Iranians, some wearing protective gear amid the COVID-19 pandemic, shop at the Tajrish Bazaar market in the capital Tehran on July 14, 2020. (AFP)

September 26, 2020

About six months after the allocation of one billion euros (about $1.2 billion) from Iran’s National Development Fund (NDF) to fight COVID-19, the country’s Minister of Health has complained that he had only received a “small share” of it.

Meanwhile, an official from the Plan and Budget Organization (PBO) has said that “the National Development Fund’s hard currency is not available.”

The Minister of Health, Saeed Namaki, previously noted, “I wondered for what purpose more important than fighting coronavirus the NDF currency has been left aside?”

However, referring to the new wave of coronavirus in the fall, the delay in meeting the health sector’s demands, and decreasing supplies at the ministry’s warehouses, Namaki revealed that only 27% of the allocated budget had been received, so far.

The Islamic Revolution Guards Corps (IRGC)-linked Fars news agency cited a senior official of PBO, who responded “Due to the monetary consequences of changing euros into rials, the Central Bank of Iran (CBI) has some reservations about the issue, and is against granting hard currency to fight the novel coronavirus. Therefore, the NDF currency is not available.”

The allocation of one billion euros to fight coronavirus dates back to April 6, when it was announced that Iran’s Supreme Leader Ali Khamenei had agreed to the government’s emergency request to withdraw the amount from the National Development Fund to fight the deadly virus.

Meanwhile, according to the Ministry of Health’s official statistics, following the days of mourning in Muharram and the opening of schools, the number of people infected with the coronavirus and its victims in Iran has increased dramatically. Now, most provinces are under the red alert, and some, including Isfahan in central Iran, are on the verge of a crisis.

Deputy Minister of Health, Iraj Haririchi, reiterated in a TV program that only about 30% of the allocated budget of one billion euros had been paid to the Ministry of Health. He also complained about the lack of funds to pay doctors’ and nurses’ salaries and benefits.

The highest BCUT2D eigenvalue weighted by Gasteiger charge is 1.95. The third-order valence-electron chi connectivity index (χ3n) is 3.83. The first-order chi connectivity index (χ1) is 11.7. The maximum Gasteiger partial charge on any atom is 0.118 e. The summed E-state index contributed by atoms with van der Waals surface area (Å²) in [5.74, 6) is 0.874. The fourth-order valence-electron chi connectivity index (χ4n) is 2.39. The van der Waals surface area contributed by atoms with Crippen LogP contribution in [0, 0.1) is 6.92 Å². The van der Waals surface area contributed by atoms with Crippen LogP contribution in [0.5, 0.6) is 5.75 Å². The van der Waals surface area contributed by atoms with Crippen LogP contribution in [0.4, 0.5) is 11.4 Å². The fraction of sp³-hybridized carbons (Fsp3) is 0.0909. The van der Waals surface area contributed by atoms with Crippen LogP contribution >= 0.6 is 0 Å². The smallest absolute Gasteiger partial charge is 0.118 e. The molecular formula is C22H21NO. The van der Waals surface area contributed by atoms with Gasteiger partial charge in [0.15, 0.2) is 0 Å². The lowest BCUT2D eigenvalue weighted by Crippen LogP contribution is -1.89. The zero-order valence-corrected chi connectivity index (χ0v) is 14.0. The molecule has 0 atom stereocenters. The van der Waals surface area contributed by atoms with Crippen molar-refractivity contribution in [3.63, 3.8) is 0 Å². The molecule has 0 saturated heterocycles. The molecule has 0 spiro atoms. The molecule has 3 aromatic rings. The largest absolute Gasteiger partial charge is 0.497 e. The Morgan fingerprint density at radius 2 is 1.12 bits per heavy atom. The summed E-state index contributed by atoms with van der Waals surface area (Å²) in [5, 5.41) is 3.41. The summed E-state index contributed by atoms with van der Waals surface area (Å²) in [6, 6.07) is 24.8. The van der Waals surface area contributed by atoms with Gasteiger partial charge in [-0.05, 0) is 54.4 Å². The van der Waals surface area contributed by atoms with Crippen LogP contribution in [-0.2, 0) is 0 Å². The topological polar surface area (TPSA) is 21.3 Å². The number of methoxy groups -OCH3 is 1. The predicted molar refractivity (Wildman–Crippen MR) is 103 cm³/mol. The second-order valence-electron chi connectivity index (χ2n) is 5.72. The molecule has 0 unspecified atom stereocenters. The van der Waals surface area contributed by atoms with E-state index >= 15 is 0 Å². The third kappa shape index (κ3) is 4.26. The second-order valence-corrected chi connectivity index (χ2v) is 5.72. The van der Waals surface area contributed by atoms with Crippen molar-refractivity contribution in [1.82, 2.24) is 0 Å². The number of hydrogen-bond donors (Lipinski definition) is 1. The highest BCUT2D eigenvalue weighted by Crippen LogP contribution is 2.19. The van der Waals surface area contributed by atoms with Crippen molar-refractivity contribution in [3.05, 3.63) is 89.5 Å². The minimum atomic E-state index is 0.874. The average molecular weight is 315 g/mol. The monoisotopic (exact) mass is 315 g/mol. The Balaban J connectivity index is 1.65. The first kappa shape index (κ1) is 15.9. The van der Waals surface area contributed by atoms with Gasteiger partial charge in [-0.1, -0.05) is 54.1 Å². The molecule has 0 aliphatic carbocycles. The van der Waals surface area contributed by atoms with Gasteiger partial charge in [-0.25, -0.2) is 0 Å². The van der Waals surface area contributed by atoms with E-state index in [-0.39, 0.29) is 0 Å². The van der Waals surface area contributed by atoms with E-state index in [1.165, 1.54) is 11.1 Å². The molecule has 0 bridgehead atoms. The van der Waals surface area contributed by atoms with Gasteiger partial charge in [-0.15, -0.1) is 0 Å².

“The doctors and nurses’ patience is not boundless,” he warned.

While the Ministry of Health officials continue to publicize their criticism, they do not seem willing to refer to other responses from responsible authorities.

“The other party has given us a response, but I cannot mention it. Those who have blocked the allocated budget must be held accountable,” Haririchi said in an interview with other media outlets.

On Thursday, Fars News Agency quoted an unnamed PBO senior official saying that the reason for the delay in payment was the inflationary effects of converting the euro into rials. “Anyhow, the currency of the National Development Fund is not available,” he insisted.

This is a critical issue because at the time the forex budget was allocated to fighting the deadly virus, the rial’s value was much higher than today.

The Governor of the Central Bank of Iran (CBI), Abdul Nasser Hemmati, has also stated that to control the inflation, the CBI “has no choice but to resist even the demands that may be necessary for their part.”

At the same time, with the hashtag “fight against corruption,” a member of parliament, Ahmad Amirabadi, tweeted on Wednesday, “Majlis will investigate the one billion-euro credit line and its expenditure for fighting coronavirus.”

This is not the first time that corruption and secrecy in the allocation of foreign exchange budgets to the health sector have been alleged.

In 2019, Namaki announced the withdrawal of $1.3 billion in foreign exchange for procuring medicine and medical equipment. Referring to “corruption networks,” he said, “it is not clear who took $1.3 billion out of the country and what brought in.”

In July 2019, citing a letter from Mahmoud Vaezi, President Hassan Rouhani’s chief of staff, the pro-reform daily Sharq reported that $1 billion for the import of medicine and essential goods had gone “missing.”

The letter stated that ten companies importing drugs, as well as ten companies importing essential goods, had not brought in part of the products. They were all paid dollars in discounted governmental rates.

Following the revelation, Namaki announced the arrest of several employees of his ministry for their role in violating the rules and regulations of importing medicine and medical equipment.

“Some importers received two million Euros in government currency for importing heart stents. Instead, they imported power cables and fled the country,” Namaki disclosed.

No official report has so far been released on the result of the probes into such cases.

RFE-RL

About Track Persia

Track PersiaTrack Persia is a Platform run by dedicated analysts who spend much of their time researching the Middle East, in due process we fall upon many indications of growing expansionary ambitions on the part of Iran in the MENA region and the wider Islamic world. These ambitions commonly increase tensions and undermine stability.